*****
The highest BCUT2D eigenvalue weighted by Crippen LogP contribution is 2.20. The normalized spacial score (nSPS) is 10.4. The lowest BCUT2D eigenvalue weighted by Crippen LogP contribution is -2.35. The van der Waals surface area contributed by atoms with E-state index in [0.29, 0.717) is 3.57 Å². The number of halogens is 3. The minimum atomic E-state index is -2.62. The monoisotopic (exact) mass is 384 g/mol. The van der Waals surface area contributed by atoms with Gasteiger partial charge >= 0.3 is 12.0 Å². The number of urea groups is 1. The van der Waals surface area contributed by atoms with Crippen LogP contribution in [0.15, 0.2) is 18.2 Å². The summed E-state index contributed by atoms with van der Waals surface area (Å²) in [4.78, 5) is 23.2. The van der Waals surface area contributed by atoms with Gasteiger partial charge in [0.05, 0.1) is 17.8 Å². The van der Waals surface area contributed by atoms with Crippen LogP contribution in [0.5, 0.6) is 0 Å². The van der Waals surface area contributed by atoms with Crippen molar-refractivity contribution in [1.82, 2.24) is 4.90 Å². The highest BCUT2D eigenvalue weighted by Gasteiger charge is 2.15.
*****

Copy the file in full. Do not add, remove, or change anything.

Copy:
The highest BCUT2D eigenvalue weighted by Crippen LogP contribution is 2.20. The normalized spacial score (nSPS) is 10.4. The lowest BCUT2D eigenvalue weighted by Crippen LogP contribution is -2.35. The van der Waals surface area contributed by atoms with E-state index in [0.29, 0.717) is 3.57 Å². The number of halogens is 3. The minimum atomic E-state index is -2.62. The monoisotopic (exact) mass is 384 g/mol. The van der Waals surface area contributed by atoms with Gasteiger partial charge >= 0.3 is 12.0 Å². The number of urea groups is 1. The van der Waals surface area contributed by atoms with Crippen LogP contribution in [0.15, 0.2) is 18.2 Å². The summed E-state index contributed by atoms with van der Waals surface area (Å²) in [4.78, 5) is 23.2. The van der Waals surface area contributed by atoms with Gasteiger partial charge in [0.05, 0.1) is 17.8 Å². The van der Waals surface area contributed by atoms with Crippen LogP contribution in [0.5, 0.6) is 0 Å². The van der Waals surface area contributed by atoms with Crippen molar-refractivity contribution in [1.82, 2.24) is 4.90 Å². The highest BCUT2D eigenvalue weighted by Gasteiger charge is 2.15.